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Canadian Respiratory Journal
Volume 20, Issue 2, Pages 97-105
Original Article

Canadian Practice Assessment in Chronic Obstructive Pulmonary Disease: Respiratory Specialist Physician Perception Versus Patient Reality

Paul Hernandez,1 Meyer S Balter,2 Jean Bourbeau,3 Charles K Chan,4 Darcy D Marciniuk,5 and Shannon L Walker6

1Division of Respirology, Department of Medicine, QEII Health Sciences Centre, Dalhousie University, Halifax, Nova Scotia, Canada
2Division of Respirology, Mount Sinai Hospital, University of Toronto, Toronto, Ontario, Canada
3Respiratory Epidemiology and Clinical Research Unit, Montreal Chest Institute, McGill University, Montreal, Quebec, Canada
4Department of Medicine, University Health Network, University of Toronto, Toronto, Ontario, Canada
5Division of Respirology, Critical Care and Sleep Medicine, Royal University Hospital, University of Saskatchewan, Saskatoon, Saskatchewan, Canada
6Department of Medicine, Penticton Regional Hospital, Penticton, British Columbia, Canada

Copyright © 2013 Hindawi Publishing Corporation. This is an open access article distributed under the Creative Commons Attribution License, which permits unrestricted use, distribution, and reproduction in any medium, provided the original work is properly cited.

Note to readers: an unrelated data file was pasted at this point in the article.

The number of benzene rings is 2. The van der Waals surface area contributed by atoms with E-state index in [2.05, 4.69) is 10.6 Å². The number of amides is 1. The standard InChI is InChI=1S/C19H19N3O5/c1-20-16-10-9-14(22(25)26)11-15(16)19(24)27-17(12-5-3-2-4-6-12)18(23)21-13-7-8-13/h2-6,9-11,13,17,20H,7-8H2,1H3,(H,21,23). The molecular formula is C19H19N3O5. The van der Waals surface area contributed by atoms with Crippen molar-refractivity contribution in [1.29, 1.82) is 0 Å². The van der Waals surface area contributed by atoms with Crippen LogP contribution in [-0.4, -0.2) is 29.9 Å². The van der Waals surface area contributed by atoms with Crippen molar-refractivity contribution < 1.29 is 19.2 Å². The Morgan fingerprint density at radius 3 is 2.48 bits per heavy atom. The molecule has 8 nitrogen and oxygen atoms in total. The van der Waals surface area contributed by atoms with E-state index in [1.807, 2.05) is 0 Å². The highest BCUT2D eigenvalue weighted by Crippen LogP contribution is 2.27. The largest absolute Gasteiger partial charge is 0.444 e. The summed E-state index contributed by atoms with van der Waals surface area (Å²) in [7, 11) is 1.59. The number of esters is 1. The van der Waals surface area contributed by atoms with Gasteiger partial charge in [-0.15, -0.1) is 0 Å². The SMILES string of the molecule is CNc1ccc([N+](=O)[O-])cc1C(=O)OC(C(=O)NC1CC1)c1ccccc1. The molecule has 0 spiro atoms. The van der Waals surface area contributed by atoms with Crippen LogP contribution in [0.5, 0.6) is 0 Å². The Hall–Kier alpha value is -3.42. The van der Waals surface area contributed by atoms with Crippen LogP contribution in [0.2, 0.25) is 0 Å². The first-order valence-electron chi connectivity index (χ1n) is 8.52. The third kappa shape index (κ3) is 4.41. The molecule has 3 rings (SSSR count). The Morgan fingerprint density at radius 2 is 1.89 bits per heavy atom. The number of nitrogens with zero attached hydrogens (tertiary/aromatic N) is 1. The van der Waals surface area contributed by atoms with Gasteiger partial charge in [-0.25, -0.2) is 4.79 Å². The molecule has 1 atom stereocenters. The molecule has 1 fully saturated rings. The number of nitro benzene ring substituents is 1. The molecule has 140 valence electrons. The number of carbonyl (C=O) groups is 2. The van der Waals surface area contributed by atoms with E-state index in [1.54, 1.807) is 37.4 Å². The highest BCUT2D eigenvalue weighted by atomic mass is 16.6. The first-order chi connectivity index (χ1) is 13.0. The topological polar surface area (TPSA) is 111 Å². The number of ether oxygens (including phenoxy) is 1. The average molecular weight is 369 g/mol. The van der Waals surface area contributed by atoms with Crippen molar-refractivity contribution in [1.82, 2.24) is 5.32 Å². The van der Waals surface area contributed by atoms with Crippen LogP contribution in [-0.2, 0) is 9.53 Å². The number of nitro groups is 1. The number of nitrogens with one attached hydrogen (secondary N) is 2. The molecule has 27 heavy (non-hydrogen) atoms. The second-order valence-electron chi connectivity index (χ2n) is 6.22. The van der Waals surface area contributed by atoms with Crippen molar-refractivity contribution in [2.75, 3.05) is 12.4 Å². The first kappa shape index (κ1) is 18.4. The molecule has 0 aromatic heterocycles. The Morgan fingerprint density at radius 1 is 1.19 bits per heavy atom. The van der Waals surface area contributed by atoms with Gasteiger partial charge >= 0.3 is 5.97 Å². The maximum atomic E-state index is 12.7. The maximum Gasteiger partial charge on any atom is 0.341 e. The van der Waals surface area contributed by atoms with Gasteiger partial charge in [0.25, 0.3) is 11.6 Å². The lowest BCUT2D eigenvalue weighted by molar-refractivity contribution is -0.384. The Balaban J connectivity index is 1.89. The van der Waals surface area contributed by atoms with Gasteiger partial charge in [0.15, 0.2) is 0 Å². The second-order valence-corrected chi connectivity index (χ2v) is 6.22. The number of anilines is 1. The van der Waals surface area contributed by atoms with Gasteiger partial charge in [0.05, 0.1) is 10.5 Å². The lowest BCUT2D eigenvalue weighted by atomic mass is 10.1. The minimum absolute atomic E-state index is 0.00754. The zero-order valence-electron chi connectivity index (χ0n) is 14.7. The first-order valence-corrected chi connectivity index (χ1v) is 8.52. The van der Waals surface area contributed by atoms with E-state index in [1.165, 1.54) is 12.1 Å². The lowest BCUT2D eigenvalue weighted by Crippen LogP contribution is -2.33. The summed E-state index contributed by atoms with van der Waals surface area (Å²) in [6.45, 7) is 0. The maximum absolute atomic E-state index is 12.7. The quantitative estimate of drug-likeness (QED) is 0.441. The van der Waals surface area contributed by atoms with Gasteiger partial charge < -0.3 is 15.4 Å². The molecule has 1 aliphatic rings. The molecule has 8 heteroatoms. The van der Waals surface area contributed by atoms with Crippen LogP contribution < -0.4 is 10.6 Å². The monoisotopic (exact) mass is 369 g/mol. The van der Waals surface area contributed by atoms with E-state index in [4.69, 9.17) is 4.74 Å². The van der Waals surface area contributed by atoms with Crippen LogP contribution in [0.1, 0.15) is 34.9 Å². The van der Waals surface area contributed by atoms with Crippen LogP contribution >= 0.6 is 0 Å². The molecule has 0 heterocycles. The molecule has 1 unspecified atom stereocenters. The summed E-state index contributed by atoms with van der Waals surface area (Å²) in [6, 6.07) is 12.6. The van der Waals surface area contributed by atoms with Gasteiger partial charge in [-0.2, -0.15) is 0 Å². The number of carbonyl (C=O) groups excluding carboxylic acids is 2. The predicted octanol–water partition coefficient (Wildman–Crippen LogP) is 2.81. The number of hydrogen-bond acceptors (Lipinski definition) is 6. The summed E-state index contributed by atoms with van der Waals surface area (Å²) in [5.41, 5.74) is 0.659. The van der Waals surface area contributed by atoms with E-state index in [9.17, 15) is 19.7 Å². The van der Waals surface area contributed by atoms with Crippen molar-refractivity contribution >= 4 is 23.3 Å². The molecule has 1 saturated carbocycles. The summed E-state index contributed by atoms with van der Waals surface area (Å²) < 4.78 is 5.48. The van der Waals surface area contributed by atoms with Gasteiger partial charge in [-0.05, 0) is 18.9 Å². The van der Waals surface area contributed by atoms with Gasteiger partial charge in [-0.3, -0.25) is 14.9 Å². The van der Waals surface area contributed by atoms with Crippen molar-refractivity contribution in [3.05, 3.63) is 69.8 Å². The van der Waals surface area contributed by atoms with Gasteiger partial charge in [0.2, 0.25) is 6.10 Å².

INTRODUCTION: Chronic obstructive pulmonary disease (COPD) is a common respiratory condition and the fourth leading cause of death in Canada. Optimal COPD management requires patients to participate in their care and physician knowledge of patients’ perceptions of their disease.

METHODS: A prospective study in which respiratory specialist physicians completed a practice assessment questionnaire and patient assessments for 15 to 20 consecutive patients with COPD. Patients also completed a questionnaire regarding their perceptions of COPD and its management.

RESULTS: A total of 58 respiratory specialist physicians from across Canada completed practice assessments and 931 patient assessments. A total of 640 patients with COPD (96% with moderate, severe or very severe disease) completed questionnaires. Symptom burden was high and most patients had experienced a recent exacerbation. Potential COPD care gaps were identified with respect to appropriate medication prescription, lack of an action plan, and access to COPD educators and pulmonary rehabilitation. Perceived knowledge needs and gaps differed between physicians and patients.

CONCLUSIONS: Despite the dissemination of Canadian and international COPD clinical practice guidelines for more than a decade, potential care gaps remain among patients seen by respiratory specialist physicians. Differing perceptions regarding many aspects of COPD among physicians and patients may contribute to these care gaps.